Stressed? 3 Techniques To Use Our Breath To Manage Our Emotions
Breathe to relieve, breathe to achieve
Breathe to relieve, breathe to achieve
No matter how much is on the line, they manage to make it happen.
One of the things you’re admiring in them is their mental toughness.
But when we describe an elite athlete as “mentally tough,” we’re often referring to one specific element of their high-performance mindset — their ability to manage their emotions in the heat of the moment.
Whether they need to relax and cool down, or amp up, they can get where they need to be to perform. And that’s a skill that many of us can train and benefit from as well.
We’re going to focus on how our breath can be used to relax us during high-pressure situations or stressful times so we can perform our best.
Maybe they’re just born with the innate ability to manage pressure when it matters most — like height or big hands?
Possible, but not likely! The ability to regulate emotions in high-pressure and stressful performance situations is likely a skill they’ve trained over time.
And managing pressure really boils down to their ability to manage their emotions. For those of us who aren’t athletes, situations where we need to manage our emotions could include public speaking, interviews, or tough conversations.
The first tool is to learn to use your breath to elicit a calming response from your body and mind.
This is a relaxation skill — it can be used as your body and mind are tempted to go into overdrive panic mode, and it allows you to proactively keep yourself calm, cool, and collected.
You might be skeptical — how can your breath possibly have that big of an influence over how you keep calm under pressure?
Well, the answer is that breathing for relaxation is actually based on a neurophysiological response. When our body goes into panic mode — the fight, flight, freeze mode — our body’s sympathetic nervous system kicks into gear.
For example, if you were walking down a trail and suddenly a tiger crossed your path, the sympathetic nervous system would kick into gear and send signals to your body that say, “HEY! AH! A TIGER! TIME TO GET UP OUTTA HERE!”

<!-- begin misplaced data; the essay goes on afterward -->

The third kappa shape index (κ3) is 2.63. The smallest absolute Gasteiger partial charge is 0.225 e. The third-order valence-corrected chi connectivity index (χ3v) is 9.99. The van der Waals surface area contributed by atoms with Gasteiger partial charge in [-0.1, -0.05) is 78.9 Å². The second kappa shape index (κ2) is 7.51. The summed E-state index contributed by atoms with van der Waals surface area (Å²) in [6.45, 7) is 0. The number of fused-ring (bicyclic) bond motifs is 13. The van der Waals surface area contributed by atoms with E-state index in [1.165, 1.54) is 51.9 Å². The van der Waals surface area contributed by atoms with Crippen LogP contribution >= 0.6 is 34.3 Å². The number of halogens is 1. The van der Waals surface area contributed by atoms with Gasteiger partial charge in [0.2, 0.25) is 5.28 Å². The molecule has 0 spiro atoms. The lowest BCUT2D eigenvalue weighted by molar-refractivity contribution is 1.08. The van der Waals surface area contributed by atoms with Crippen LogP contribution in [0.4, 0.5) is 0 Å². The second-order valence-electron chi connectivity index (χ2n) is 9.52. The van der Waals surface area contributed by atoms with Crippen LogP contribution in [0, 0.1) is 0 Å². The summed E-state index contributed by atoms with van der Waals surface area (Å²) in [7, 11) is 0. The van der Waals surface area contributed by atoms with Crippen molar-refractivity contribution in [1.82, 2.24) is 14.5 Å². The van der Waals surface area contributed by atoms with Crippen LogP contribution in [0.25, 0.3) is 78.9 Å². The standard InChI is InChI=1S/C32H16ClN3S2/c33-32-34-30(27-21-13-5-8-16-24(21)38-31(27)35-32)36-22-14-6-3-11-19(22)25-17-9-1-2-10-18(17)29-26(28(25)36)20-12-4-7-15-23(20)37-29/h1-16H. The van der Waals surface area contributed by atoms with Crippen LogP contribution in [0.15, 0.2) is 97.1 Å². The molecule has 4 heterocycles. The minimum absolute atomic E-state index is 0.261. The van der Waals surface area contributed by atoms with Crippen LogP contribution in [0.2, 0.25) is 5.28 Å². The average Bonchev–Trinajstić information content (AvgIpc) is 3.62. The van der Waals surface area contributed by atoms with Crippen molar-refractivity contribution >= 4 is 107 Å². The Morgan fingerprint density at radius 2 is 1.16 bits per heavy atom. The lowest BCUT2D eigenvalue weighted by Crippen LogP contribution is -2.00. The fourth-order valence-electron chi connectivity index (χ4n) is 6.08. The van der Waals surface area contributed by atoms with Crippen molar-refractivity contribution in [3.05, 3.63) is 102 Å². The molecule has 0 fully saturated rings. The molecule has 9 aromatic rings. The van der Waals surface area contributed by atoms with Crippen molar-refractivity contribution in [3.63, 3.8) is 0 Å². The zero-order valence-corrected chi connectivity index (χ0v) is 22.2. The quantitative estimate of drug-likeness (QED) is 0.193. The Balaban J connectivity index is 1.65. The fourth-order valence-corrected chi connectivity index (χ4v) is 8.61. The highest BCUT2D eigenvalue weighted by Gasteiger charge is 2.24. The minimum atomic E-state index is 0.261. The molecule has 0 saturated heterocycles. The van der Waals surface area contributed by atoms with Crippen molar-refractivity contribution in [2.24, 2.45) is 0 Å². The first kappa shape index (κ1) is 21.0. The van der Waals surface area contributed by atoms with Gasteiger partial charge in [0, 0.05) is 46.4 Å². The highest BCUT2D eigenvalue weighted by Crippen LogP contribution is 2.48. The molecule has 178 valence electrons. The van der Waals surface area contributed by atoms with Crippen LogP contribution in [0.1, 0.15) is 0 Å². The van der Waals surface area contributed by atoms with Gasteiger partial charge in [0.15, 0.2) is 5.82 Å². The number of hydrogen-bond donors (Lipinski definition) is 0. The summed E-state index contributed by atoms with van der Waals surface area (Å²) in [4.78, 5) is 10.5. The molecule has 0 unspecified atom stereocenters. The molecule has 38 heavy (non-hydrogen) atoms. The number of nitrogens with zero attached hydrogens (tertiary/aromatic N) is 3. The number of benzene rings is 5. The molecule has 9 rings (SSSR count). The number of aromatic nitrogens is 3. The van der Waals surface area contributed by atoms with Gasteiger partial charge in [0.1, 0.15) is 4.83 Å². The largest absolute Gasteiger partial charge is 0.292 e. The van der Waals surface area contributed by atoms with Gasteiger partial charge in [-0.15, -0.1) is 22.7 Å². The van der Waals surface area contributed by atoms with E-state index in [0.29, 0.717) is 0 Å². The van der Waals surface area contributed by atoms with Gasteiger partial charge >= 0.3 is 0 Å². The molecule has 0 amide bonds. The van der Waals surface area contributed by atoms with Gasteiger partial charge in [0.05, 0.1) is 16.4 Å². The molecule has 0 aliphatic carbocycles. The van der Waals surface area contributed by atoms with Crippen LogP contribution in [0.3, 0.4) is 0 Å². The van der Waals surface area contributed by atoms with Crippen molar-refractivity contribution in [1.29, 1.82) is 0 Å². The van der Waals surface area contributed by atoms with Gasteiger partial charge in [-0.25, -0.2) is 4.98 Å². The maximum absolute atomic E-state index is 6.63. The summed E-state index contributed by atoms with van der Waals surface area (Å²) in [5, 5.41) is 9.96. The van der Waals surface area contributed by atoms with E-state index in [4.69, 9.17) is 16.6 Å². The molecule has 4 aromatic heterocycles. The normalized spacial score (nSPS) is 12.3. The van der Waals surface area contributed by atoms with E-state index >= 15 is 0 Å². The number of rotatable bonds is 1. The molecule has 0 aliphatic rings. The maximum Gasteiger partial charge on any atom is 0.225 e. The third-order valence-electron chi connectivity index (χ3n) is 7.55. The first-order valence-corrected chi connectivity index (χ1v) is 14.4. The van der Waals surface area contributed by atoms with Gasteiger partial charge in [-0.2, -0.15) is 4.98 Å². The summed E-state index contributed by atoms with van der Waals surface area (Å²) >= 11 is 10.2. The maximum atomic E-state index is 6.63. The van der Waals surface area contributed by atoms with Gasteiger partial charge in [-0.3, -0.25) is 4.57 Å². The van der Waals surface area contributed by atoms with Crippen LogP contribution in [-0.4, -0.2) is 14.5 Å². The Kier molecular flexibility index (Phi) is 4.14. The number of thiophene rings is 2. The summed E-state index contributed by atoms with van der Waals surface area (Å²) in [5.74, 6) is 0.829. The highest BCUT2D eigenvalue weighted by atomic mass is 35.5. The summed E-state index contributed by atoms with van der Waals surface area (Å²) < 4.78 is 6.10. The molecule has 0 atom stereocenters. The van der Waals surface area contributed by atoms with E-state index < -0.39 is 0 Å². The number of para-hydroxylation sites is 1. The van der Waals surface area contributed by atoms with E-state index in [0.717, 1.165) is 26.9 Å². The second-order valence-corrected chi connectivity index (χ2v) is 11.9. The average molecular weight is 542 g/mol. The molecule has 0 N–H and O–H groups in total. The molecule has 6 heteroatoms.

The sympathetic nervous system then triggers a series of physiological reactions that help your body respond accordingly, like increasing your heart rate, sending blood to your muscles, sharpening your vision and hearing, and getting glucose into your bloodstream to give you the necessary energy to respond.
However, when this response by our sympathetic nervous system becomes maladaptive is when it gets kicked on in situations that are not the same as seeing a tiger, but are perhaps perceived threats, such as when the game is on the line, or when we’re giving a presentation, or we’re stressed out about the news.
One of the best ways to combat this maladaptive response by the sympathetic nervous system is to activate the parasympathetic nervous system, which essentially engages opposite actions to calm the body down.
And a great way to activate the parasympathetic nervous system is by using our breath, such that we slow down and deepen our breathing, slowing our heart rate, regulating our blood flow, and sending relaxation signals throughout our body and mind.
Now that we’ve explained a bit of the science behind it, let’s get into how we actually do it, shall we?
For each technique, settle yourself into a comfortable seated position. If you’re new to deep breathing practices, you may consider having one hand on your stomach and one hand on your chest.
For each one, try and slow and deepen your breath such that the hand on your stomach rises before the hand on your chest (that means you’re deepening your breath, which is good!).
1. Box Breathing (shareable image below): Box breathing incorporates a few pauses. Once you’re settled and ready to practice harnessing your breath, breathe in to a count of 4, pause for a count of 4, breathe out to a count of 4, and pause for a count of 4. Continue this pattern for 2-5 minutes, depending on your comfort and skill level.
2. Deepening the Breath: Once you’re settled and ready to deepen your breath, slowly breathe in to a count of 6-8, whatever feels comfortable to you, and then out to a count of 6-8. Back to a count of 6-8, and out for a count of 6-8. Think of your breaths like the gentle waves of the ocean, gradually coming ashore, and then retreating; coming ashore, and then retreating. Continue this rhythmically for 2-5 minutes.
3. 4-7-8 Breathing: This pattern of breathing is similar to Box Breathing, but reinforces a more forceful exhale, which can help elicit a stronger “releasing of stress and tension” sensation. Once in a comfortable position, breathe in for 4s, pause for 7s, and forcefully exhale for 8s. Repeat this cycle up to 4 times.
In addition to simply trying out these techniques, it’s important to practice them on a semi-regular basis. Remember how we said relaxation is a skill? And do we master a skill by doing it once or twice? No way! We make a skill stronger with regular, intentional practice.
Consider going through one or a few of the breathing techniques on a daily basis. It only takes a few short minutes, and the more you practice intentionally, the more skilled you will become at using your breath to calm your stress response.
Give them a try, and you’ll soon be on your way to using your breath to relieve — which will help you achieve!